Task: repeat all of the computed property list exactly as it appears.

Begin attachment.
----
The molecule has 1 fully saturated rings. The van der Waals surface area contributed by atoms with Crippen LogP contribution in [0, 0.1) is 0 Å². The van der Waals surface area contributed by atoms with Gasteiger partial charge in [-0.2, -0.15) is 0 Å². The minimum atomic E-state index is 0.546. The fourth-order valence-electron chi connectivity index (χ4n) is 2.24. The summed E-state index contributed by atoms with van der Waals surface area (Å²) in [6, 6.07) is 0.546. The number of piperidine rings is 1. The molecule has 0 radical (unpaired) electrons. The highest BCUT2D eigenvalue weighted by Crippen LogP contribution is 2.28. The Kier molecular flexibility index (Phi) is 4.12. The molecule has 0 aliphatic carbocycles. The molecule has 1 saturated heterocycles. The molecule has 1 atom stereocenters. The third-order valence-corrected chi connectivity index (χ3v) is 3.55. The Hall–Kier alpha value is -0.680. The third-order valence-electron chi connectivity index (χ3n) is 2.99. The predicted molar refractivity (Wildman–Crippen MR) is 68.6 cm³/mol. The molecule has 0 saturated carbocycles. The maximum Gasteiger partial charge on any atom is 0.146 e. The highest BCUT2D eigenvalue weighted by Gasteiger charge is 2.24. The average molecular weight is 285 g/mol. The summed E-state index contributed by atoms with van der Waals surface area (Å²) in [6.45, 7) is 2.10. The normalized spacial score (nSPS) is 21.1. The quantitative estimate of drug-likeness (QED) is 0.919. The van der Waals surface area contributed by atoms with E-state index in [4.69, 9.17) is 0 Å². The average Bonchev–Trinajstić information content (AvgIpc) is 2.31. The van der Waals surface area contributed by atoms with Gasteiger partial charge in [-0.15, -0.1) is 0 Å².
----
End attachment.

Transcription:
The molecule has 1 fully saturated rings. The van der Waals surface area contributed by atoms with Crippen LogP contribution in [0, 0.1) is 0 Å². The van der Waals surface area contributed by atoms with Gasteiger partial charge in [-0.2, -0.15) is 0 Å². The minimum atomic E-state index is 0.546. The fourth-order valence-electron chi connectivity index (χ4n) is 2.24. The summed E-state index contributed by atoms with van der Waals surface area (Å²) in [6, 6.07) is 0.546. The number of piperidine rings is 1. The molecule has 0 radical (unpaired) electrons. The highest BCUT2D eigenvalue weighted by Crippen LogP contribution is 2.28. The Kier molecular flexibility index (Phi) is 4.12. The molecule has 0 aliphatic carbocycles. The molecule has 1 saturated heterocycles. The molecule has 1 atom stereocenters. The third-order valence-corrected chi connectivity index (χ3v) is 3.55. The Hall–Kier alpha value is -0.680. The third-order valence-electron chi connectivity index (χ3n) is 2.99. The predicted molar refractivity (Wildman–Crippen MR) is 68.6 cm³/mol. The molecule has 0 saturated carbocycles. The maximum Gasteiger partial charge on any atom is 0.146 e. The highest BCUT2D eigenvalue weighted by Gasteiger charge is 2.24. The average molecular weight is 285 g/mol. The summed E-state index contributed by atoms with van der Waals surface area (Å²) in [6.45, 7) is 2.10. The normalized spacial score (nSPS) is 21.1. The quantitative estimate of drug-likeness (QED) is 0.919. The van der Waals surface area contributed by atoms with E-state index in [4.69, 9.17) is 0 Å². The average Bonchev–Trinajstić information content (AvgIpc) is 2.31. The van der Waals surface area contributed by atoms with Gasteiger partial charge in [-0.15, -0.1) is 0 Å².